November 5, 2010

...Learn TDD with Codemanship

Consider Mutation Testing. No, Seriously.

Prompted by a tweet I noticed from @pkirkham with a link to what's probably the only book on mutation testing, costing an eyewatering 122 quid on Amazon, I thought it might help to give a little explanation of this relatively unknown, but potentially extremely powerful, practice.

When we write tests for our code, there is often a gap between the rules our tests will enforce and what the code actually does (and is, hopefully, supposed to do).

Let me use a simple example. Here's the implementation code for a small class that generates sequences of Fibonacci numbers of a specified length, which must be no shorter than 8 numbers and no longer than 50.



I ran EclEmma to get coverage stats, and every line of this code is covered by tests. But, as we all probably know from bitter experience, that doesn't mean this code is being 100% tested.

Mutation testing is a technique for testing our tests. Well, if our goal here is to have tests that will catch bugs, then the best test of our tests is whether or not they actually do catch bugs.

By deliberately introducing a bug - a basic programming error - and then running our tests, we can quickly see if the tests catch the bug. If they do, then great. But if we introduce a bug and no tests fail then there is obviously a hole in our automated testing mosquito net that we need to close.

Mutation testing was first proposed by Richard Lipton in a research paper in 1971. His idea is simplicity itself. We introduce a "mutation" into our code, resulting in a new, very slightly different "mutant" version of it. This is an instance of one of a pre-defined set of "mutation operators" which mimic common coding errors.

An example of a "mutation operator" might be to replace conditional operators, so || gets replaced with &&. Or to replace a relational operator so that == becomes <=.

In the Fibonacci example, I replaced the boolean expression "length > 50" with "false".



Once a single "mutant" has been created, we run our tests. In this case, all the tests passed because I'm only testing that an exception is thrown if sequences shorter than 8 numbers are requested, not longer than 50. So I need to add another test for the right-hand side of the || to plug the gap.

On the other hand, if I replaced the || with && a test fails. My tests successfully kill this mutant.



By randomly mutating individual lines of code, and individual expressions, we can quite thoroughly check that our code is being properly tested and that our tests will be likely to detect bugs.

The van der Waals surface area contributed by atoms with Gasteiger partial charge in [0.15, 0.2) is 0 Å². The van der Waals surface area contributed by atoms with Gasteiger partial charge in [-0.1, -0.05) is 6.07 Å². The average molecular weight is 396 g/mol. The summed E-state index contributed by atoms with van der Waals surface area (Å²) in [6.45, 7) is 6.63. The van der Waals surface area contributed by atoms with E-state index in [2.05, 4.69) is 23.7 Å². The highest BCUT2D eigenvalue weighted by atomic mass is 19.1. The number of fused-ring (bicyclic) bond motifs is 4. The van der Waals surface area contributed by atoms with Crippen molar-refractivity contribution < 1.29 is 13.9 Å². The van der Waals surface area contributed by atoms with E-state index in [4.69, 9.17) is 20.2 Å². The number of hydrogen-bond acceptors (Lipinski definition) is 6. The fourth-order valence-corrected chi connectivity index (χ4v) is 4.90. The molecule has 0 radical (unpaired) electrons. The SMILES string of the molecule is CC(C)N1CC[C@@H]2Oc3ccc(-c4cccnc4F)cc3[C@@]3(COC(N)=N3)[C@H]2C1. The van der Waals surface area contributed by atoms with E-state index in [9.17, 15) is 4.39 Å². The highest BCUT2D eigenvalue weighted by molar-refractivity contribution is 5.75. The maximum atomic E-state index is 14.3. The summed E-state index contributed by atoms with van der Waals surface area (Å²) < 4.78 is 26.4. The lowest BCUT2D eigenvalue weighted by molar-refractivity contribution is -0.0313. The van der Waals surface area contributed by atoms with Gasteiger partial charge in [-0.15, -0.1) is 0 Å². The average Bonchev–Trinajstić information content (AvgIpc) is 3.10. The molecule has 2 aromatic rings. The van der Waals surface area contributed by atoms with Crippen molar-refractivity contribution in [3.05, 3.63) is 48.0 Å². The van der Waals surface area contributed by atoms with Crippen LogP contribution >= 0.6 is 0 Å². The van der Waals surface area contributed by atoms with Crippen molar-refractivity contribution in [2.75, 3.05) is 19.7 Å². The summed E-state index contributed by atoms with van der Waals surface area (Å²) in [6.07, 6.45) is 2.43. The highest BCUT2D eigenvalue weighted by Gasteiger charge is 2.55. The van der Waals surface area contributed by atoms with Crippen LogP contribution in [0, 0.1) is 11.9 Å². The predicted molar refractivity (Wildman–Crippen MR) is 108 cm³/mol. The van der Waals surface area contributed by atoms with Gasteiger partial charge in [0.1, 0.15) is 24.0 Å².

Of course, if you have 1,000,000 lines of tested code, then you will never find the time or the resources to do this by hand. Luckily, automated mutation testing tools do exist. for Java, there is Jester, written by London's very own Ivan Moore. There's a .NET version called Nester, which is in need of updating, sadly.

There are degrees of mutation testing we can employ, depending on how reliable we need our tests to be vs. how much time and resources we have for mutation testing. Traditional, or "strong" mutation testing requires that entire programs be checked for each and every mutant to ensure its outputs are different to the unmutated version. In layman's terms, after each mutation we run all of our tests. For even a small program (say, 1000 LOC), this will obviously take some considerable time. For 1,000,000 LOC+ programs, we're talking server farms! (Though these days renting cloud-based computing muscle by the hour makes such things surprisingly economical.) Needless to say, strong mutation testing is not something you would do as part of your TDD cycle, or even as part of an integration build and test process. When I've used Jester and equivalents before, it's been used to run mutation tests overnight or over a weekend, producing daily/weekly reports of where the gaps in our tests might be.

And if this is all seems a bit technically beyond your average Java or C# coding shop, then don't despair. Many benefits of mutation testing can be achieved by much more pragmatic means. Adversarial pair programming can produce quite good results in this respect. Let's say I was pairing with someone on my Fibonacci code above. And I wrote this test:



Now, I intend that a specific kind of exception be thrown, in this case an IllegalArgumentException. I hand the keyboard to my pairing partner, and she plays devil's advocate by implementing it thus:



She runs the tests and they pass, even though that was definitely not what I'd intended. She hands the keyboard back to me and I fix the test to close the gap:



I know this all sounds like a lot of fuss and bother, but I will end by stressing two very important things I've learned about mutation testing:

1. It's not THAT complicated, once you get the hang of it. And it's not THAT much extra work
2. It can have a profound effect on the effectiveness of your tests and the resulting reliability of your code. This is "TDD++" in terms of the results it can achieve, using fairly ordinary work-a-day tools and skills. In my own experience, the benefits often vastly outweigh the costs.

Especially when you realise that these techniques can be applied to acceptance tests and therefore to defining the requirements. It's only a small conceptual jump from one programmer deliberately gaming another's unit tests to developers deliberately gaming acceptance tests with system-level mutations, and asking the customer "is that what you really intended?"


In summary, then, mutation testing - and the principles behind it - can be a very powerful tool at multiple levels of abstraction from low-level code up to requirements (in an ATDD/BDD style of development especially). You should check it out, you crazy cats!




Posted 7 years, 7 months ago on November 5, 2010